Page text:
Kierkegaard explained to the SCB staff that the most important thing about a good S&OP system is that it lets a company steer by looking out of the windscreen instead of trying to steer by looking in the rearview mirror (which is all that ERP systems allow you to do). He stated, “If you have the right kind of tools, you need to be looking out the front windshield. And when that turn comes up, you can make it.” Asked to identify the “secret sauce” of a good S&OP process, Kierkegaard answered:
“Production-planning guys in the fifties and sixties invented MRP [material requirements planning], and the algorithms aren’t black boxes. They’re time-phase netting algorithms that synchronize the flow of material based on lead time. However you want to weave them into your business, those algorithms are a secret sauce. You can’t look at just the four walls of your business. You’ve got to look outside, pick up demand signals early at the customer, and as far back as your supply chain goes. I don’t know of too many products or companies these days who don’t have at least a component of their product that isn’t heavily dependent on some third party back in their supply chain.”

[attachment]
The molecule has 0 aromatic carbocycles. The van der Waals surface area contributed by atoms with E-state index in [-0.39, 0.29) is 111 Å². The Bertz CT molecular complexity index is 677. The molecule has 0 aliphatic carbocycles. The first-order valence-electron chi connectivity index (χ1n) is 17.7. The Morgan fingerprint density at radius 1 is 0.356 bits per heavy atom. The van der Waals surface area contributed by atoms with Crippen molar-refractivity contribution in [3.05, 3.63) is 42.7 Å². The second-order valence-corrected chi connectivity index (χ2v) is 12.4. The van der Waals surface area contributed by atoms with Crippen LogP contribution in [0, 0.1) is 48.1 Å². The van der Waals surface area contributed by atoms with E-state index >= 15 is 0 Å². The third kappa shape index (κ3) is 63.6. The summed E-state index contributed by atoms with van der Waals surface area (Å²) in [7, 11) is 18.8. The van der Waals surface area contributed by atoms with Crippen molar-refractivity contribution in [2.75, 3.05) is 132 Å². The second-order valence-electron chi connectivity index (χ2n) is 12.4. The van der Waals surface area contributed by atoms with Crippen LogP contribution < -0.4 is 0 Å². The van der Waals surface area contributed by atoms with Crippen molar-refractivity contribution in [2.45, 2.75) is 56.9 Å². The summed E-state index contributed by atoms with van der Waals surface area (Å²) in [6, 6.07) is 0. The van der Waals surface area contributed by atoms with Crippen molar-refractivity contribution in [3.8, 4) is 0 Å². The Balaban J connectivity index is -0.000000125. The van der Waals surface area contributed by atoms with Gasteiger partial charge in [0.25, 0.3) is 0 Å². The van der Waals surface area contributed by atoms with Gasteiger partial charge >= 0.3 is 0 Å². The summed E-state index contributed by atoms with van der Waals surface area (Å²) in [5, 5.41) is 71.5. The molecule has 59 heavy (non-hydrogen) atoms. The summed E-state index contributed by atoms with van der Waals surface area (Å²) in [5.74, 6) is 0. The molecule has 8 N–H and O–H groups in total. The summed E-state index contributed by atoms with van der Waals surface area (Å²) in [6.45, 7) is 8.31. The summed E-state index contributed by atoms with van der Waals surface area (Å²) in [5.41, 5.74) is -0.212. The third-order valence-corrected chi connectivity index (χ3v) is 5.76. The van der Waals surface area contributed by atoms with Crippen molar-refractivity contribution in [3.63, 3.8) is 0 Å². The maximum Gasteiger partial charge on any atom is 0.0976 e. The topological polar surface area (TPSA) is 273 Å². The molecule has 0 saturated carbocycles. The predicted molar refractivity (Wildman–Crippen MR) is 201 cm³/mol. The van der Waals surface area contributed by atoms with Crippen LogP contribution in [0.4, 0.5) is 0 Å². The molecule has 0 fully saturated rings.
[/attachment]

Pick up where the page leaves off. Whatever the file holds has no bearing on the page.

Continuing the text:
Joe Shedlawski of JSF Associates agrees with Kierkegaard that “S&OP gets companies thinking ahead and longer term, rather than being stuck in the daily ‘burning crisis’ issues. It gets them looking at trends in demand patterns so they can project future imbalances in supply and demand, analyze gaps and take proactive measures to solve problems before they become acute.” [“Building an S&OP Program that Delivers on Expectations,” SupplyChainBrain, 29 December 2011] The article continues:
“Companies with a longer-term view will have time to make other contractual arrangements or to add capacity and manpower if problems arise, he says. Those caught in short-term thinking will have problems sneak up on them, ‘and then the only way to fix them is the expensive way.’ Unfortunately, many companies execute S&OP incorrectly and, as a result, they fail to reap these benefits, Shedlawski says. ‘Often companies view S&OP as a way to get incremental change, but that is not its purpose at all. Its purpose is to change culture and processes and, to a smaller degree, to change technology.’ Rather than focusing on incremental change using existing processes, top management needs to create aspirational goals that the company is not yet able to achieve, then employ S&OP to remove barriers that stand in the way of achieving those goals, says Shedlawski.”
One thing that all of the analysts agree upon is the fact that conducting S&OP is an essential characteristic of successful companies. The fact that you do it is more important than how you do it. You can always change how you do S&OP as your company’s situation changes.